Druids have become, in the modern lexicon, a symbol of Celtic magic or mysticism. Part of that is the fault of the early Christians in Britain and Ireland; they portrayed druids as the keepers of the old religion who had to be outshone in order to usher in the new; Columba defeats a Druid several times in bringing Christianity to Brude, king of the Picts. No doubt stories abounded about Patrick accomplishing the same feats in Ireland.
Part of the problem also has to do with our perceptions of magic. Today we see the craft as the province of people who study for years, people who go by the names of witches and wizards. But that was not the case in the ancient and medieval worlds. As has been seen, bards were wordsmiths, and for that reason their creations had a supernatural quality. The king’s power over his people rested…
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“Cell death is, ironically, an essential part of life. In recent years, the study and understanding of cell death pathways has been dramatically transformed by the insights gained into non-apoptotic pathways, including necro-apoptosis and autophagy, together with a deeper understanding of the mechanism of the apoptotic cascade. New discoveries have been enabled by cutting-edge technologies, particularly in the realm of cytometry and cell-death–specific markers. In this webinar, the latest insights into cell death pathways will be discussed, including the molecular markers and cellular changes that characterize each pathway. Viewers will also learn practical cytometry-based strategies for dissecting cell death pathways, and how to use the data to better understand the pathophysiology of diseases such as cancer as well as to uncover new targets for drug discovery and development.“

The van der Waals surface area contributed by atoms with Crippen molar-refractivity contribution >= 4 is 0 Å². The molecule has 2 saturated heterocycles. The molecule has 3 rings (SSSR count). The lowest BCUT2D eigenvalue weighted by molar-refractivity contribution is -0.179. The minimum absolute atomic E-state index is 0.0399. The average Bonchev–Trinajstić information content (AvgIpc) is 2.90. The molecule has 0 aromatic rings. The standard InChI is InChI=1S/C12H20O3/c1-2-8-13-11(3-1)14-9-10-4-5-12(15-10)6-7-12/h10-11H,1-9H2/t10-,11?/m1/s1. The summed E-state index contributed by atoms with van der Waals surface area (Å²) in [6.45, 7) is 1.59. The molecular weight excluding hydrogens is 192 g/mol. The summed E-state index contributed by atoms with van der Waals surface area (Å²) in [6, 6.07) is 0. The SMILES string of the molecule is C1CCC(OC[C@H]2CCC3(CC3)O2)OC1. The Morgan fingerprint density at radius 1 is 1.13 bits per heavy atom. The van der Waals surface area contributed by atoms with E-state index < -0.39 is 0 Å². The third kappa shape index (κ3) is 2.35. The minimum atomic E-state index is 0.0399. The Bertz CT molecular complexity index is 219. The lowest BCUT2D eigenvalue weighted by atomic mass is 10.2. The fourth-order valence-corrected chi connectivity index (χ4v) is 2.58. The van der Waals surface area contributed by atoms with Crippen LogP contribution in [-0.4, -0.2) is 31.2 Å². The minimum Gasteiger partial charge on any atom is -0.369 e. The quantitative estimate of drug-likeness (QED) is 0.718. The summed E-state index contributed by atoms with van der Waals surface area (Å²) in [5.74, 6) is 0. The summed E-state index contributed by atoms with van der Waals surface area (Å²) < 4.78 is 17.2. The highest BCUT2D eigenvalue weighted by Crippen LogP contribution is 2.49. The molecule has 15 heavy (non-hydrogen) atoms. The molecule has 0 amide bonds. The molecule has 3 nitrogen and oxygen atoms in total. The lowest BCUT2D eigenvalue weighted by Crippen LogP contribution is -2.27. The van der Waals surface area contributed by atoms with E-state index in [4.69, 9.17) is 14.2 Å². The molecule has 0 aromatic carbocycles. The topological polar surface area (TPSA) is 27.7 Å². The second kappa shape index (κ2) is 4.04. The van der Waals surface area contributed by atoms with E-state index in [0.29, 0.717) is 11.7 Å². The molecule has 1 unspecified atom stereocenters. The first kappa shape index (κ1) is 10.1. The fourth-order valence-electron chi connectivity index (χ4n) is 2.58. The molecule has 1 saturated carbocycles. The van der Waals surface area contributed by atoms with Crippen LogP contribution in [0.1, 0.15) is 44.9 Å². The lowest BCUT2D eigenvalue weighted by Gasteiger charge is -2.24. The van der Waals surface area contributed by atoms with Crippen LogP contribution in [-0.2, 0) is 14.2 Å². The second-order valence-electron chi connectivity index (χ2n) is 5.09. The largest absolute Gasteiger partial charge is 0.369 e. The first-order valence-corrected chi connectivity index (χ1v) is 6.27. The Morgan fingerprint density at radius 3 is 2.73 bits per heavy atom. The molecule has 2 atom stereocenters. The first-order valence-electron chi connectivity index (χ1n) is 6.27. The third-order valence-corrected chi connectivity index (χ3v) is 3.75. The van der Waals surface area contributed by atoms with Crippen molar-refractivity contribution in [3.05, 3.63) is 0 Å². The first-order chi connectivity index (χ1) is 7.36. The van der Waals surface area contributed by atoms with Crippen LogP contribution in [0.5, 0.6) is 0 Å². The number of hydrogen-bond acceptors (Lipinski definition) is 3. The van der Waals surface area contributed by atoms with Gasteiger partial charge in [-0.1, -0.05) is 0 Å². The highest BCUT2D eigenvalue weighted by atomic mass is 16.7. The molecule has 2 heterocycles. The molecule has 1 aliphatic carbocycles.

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Chineasy is a website and a corresponding book, which teach you modern chinese through pictograms and visual semantics in very easy steps and from the smallest parts, the words, up to full phrases. And you can learn how they are written in chinese squiggles, how the written signs compose and much more helpful and interesting stuff around the structure of the chinese language.
I myself started just a few days ago and already could ask for some bread or where to sleep (if I had to leave for China any time soon). This method is pretty slick for learning the composition of words, the pattern of translation and the original writing in harmony with your original language; a brilliant way to build bridges between old an new knowledge. You want a little example? Here we go:
This pretty fella means rupture and composes from the building block symbols for mountain (basically an earthen trident) and twice night (which looks like a window with pulled down jalousie, because it’s dark outside). That’s because when a vulcano (= mountain) ruptures, it would cover the sky with ashes and turn day into night. Tadaa! Isn’t that chin-easy? 🙂
Inspired by the Weekly Challenge of the Daily Post, I shall create a list of my choosing. I can’t really decide, so I’m gonna make a list of potential lists. Here we go…
1. Topics for blog posts
2. New Ben & Jerry’s flavours
3. Wifes of roman consuls and emperors
4. Deadly diseases without effective cure
5. My favourite handheld weapons before 1.500 A.C.
sæwicingas ofer sealtne mersc,
manna menio; micel angetrum
Seavikings, many men,
carried their shields over the salty seas,
a selected flock, that walked
Shady men with long, dreaded hair and beards, emerging from the morning fog over the river, wielding mighty axes and brazen swords, calling upon their wild, nordish gods, hiding their muscular, sea-torn bodies behind colourful, round shields and jumping over the planks of their dragon-headed ship. Soon everywhere is fire and blood, for nobody can escape their wrath; nobody can stop their force. And before any help can arrive, the savage northerners are gone with all the supplies and treasures; and all the healthy men and women they didn’t slaughter. They are the demons of the seas, the pest of the coasts – they are Vikings.
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